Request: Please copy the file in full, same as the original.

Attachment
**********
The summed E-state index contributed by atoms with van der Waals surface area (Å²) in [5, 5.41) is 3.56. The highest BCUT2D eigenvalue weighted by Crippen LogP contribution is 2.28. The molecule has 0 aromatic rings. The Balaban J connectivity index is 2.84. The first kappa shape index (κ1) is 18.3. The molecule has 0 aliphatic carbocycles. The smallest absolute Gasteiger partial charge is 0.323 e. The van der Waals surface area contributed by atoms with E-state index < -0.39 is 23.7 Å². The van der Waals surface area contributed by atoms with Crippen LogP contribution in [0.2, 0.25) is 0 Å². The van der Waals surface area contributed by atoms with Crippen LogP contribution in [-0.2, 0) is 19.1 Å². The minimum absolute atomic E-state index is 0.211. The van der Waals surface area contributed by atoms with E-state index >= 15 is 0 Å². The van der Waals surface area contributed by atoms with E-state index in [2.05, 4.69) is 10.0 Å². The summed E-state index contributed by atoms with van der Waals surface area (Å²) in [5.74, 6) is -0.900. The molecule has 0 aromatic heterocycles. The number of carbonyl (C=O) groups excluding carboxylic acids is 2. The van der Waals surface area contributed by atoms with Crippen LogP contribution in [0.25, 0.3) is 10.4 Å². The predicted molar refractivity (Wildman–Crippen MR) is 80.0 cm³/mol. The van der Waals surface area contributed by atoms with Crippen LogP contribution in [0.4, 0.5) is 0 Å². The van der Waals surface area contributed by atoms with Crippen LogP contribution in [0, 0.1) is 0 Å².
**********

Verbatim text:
The summed E-state index contributed by atoms with van der Waals surface area (Å²) in [5, 5.41) is 3.56. The highest BCUT2D eigenvalue weighted by Crippen LogP contribution is 2.28. The molecule has 0 aromatic rings. The Balaban J connectivity index is 2.84. The first kappa shape index (κ1) is 18.3. The molecule has 0 aliphatic carbocycles. The smallest absolute Gasteiger partial charge is 0.323 e. The van der Waals surface area contributed by atoms with E-state index < -0.39 is 23.7 Å². The van der Waals surface area contributed by atoms with Crippen LogP contribution in [0.2, 0.25) is 0 Å². The van der Waals surface area contributed by atoms with Crippen LogP contribution in [-0.2, 0) is 19.1 Å². The minimum absolute atomic E-state index is 0.211. The van der Waals surface area contributed by atoms with E-state index >= 15 is 0 Å². The van der Waals surface area contributed by atoms with E-state index in [2.05, 4.69) is 10.0 Å². The summed E-state index contributed by atoms with van der Waals surface area (Å²) in [5.74, 6) is -0.900. The molecule has 0 aromatic heterocycles. The number of carbonyl (C=O) groups excluding carboxylic acids is 2. The van der Waals surface area contributed by atoms with Crippen LogP contribution in [0.25, 0.3) is 10.4 Å². The predicted molar refractivity (Wildman–Crippen MR) is 80.0 cm³/mol. The van der Waals surface area contributed by atoms with Crippen LogP contribution in [0.4, 0.5) is 0 Å². The van der Waals surface area contributed by atoms with Crippen LogP contribution in [0, 0.1) is 0 Å².